Asking for trouble? Google taps Internet for n-word Android names – USA TODAY
“Please don’t call it Namey McNameface,”Â Dave Burke, Google’s vice president of engineering, told a crowd of 7,000 engineers and millions tuning into the live stream at Google’s annual IO conference.
Google is the latest to hop on board the trend of asking theÂ Internet to name new products. This time, it’sÂ AndroidÂ N,Â the latest version of the Android mobile operating system, which will begin showing up on phones later in the year. And, as Twitter users pointed out, asking the Internet to submit names that begin with “n” could very easily backfire.
“Nothing is more Google than trying to run a global naming contest and *explicitly* asking people to pick an n-word. Wonder what they’ll get,” entrepreneur and activist Anil Dash tweeted.
Dash isn’t the only one whoÂ noticed.
They areÂ right to beÂ wary. OnÂ 4chan, an image-based bulletin boardÂ forum, people are already making trouble. In the past, the Internet mob’s responses to companies asking for input have ranged from silly jokes to offensive slurs.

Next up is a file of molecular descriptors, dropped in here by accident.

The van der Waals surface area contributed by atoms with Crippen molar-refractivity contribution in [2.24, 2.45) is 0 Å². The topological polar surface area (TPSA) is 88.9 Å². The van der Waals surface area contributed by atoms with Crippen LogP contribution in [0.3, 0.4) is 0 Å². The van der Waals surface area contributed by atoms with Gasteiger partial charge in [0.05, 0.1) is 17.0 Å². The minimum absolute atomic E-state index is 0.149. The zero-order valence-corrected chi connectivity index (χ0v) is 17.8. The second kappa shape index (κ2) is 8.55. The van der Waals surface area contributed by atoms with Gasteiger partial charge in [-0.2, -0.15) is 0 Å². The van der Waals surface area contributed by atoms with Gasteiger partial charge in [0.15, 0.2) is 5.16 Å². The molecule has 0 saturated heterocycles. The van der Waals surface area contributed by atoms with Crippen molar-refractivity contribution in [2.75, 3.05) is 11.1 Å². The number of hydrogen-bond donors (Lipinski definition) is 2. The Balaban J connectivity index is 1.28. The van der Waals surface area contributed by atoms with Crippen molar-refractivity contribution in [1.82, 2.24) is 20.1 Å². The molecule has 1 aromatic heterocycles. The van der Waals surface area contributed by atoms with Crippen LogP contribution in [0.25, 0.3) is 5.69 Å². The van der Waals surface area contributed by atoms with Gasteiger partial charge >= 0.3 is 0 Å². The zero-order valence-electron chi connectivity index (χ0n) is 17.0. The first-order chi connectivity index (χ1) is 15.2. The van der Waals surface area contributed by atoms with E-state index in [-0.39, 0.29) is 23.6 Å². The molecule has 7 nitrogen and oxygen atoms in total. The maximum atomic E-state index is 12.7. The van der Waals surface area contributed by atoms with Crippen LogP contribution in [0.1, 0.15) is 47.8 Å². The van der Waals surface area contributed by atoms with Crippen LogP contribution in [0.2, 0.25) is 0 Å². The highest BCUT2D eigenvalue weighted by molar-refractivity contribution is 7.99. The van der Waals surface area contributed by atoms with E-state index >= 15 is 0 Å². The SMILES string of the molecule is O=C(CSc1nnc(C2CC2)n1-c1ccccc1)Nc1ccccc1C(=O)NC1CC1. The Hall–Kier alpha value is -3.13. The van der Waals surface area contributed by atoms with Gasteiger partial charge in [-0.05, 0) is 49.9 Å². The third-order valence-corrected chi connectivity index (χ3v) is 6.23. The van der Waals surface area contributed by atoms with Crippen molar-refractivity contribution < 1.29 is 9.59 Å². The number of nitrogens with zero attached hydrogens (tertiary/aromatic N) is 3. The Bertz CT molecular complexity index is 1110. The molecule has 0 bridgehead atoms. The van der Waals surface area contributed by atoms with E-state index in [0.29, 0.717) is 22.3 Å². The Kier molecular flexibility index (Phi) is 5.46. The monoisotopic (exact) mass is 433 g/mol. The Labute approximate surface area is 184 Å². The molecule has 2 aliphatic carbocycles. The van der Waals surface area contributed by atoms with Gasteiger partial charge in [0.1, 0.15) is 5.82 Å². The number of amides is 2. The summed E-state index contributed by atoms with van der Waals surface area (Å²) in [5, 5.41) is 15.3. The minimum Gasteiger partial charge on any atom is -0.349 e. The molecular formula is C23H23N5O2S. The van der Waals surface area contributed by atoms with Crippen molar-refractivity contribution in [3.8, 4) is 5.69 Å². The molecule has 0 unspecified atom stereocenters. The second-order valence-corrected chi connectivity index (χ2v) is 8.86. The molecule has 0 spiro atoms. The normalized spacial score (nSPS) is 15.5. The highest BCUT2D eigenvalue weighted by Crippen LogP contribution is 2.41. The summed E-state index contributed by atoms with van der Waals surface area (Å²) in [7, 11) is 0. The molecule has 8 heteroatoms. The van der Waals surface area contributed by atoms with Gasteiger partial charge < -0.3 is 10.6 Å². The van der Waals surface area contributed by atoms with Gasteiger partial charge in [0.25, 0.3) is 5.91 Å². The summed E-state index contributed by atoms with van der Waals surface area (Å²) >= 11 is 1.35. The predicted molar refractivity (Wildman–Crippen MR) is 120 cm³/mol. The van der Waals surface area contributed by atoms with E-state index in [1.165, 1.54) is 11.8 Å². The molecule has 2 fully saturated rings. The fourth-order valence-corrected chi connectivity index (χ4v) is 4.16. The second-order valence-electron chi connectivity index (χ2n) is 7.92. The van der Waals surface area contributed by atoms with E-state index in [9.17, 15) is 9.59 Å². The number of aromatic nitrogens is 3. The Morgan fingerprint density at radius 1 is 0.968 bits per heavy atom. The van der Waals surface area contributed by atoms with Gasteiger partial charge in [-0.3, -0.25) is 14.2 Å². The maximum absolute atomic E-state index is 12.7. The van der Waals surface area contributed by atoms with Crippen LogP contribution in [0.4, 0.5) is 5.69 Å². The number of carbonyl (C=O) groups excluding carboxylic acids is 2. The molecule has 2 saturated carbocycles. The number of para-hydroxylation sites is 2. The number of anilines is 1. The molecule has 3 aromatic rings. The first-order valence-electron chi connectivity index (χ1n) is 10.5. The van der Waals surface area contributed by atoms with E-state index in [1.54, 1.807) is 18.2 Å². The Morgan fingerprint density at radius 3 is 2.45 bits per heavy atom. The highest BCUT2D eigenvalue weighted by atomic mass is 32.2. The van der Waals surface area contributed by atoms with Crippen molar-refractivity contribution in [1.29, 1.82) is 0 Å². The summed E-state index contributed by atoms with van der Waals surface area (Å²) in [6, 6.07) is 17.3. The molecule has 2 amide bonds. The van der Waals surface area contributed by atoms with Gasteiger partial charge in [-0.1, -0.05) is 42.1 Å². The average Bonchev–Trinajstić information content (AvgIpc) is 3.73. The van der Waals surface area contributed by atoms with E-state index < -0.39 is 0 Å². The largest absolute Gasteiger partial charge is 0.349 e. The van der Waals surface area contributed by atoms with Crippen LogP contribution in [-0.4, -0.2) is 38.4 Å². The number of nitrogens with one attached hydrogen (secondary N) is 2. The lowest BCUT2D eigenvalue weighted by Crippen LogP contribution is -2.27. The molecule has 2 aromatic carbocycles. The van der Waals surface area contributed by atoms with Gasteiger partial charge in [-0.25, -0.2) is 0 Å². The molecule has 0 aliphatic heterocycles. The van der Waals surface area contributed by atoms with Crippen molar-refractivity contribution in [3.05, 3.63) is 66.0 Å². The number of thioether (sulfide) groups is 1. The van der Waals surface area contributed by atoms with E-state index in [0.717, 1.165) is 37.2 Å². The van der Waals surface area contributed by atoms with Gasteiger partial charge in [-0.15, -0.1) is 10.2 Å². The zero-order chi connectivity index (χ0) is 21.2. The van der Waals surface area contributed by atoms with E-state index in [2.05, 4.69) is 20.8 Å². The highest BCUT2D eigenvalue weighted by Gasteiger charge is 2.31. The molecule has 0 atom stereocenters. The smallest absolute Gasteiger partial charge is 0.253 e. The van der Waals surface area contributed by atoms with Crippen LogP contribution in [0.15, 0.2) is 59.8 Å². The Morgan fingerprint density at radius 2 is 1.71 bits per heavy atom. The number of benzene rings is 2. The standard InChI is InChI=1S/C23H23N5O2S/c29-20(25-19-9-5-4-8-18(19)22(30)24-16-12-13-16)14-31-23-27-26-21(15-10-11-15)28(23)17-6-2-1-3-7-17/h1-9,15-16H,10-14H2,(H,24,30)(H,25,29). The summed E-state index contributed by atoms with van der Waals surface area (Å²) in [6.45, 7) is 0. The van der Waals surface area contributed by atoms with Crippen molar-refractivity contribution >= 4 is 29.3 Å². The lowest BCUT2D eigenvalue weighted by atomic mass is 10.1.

In 2012, when Mountain Dew asked the Internet to name a new drink in its “Dub the Dew” campaign, the results were far from savory. Top choices were: “Hitler Did Nothing Wrong,” “Fapple” and “Diabeetus.”
TrollsÂ took over VH1’s Save the Music program’s 2012 contest offering a Taylor Swift concert at a winning school. The Internet chose Horace Mann School for the Deaf because they thought itÂ would be funny for a school for non-hearing students to win a concert.Â Swift donated money and concert tickets to the students.
Even the results aren’t abusive, the outcome often goes awry. Internet users overwhelmingly voted to christen Britain’s new $300 million research ship “Boaty McBoatface” in an online naming poll.Â The government said no.
It’s not just companies asking the masses to weigh in. In 2014, an expectant dad built the website namemydaughter.com. “Cthulhu All-Spark” won the popular vote, but the parents vetoed and went withÂ Amelia Savannah Joy McLaughlin.
Sometimes, you don’t even have to ask for the Internet to meddle. Last month, Microsoft had to apologizeÂ for “unintended offensive and hurtful tweets” generated by its artificial intelligence chatbot, Tay, Â began spewing offensive dialogue after users figured out how to manipulate it.
If history tells us anything, Google might keep their veto card close.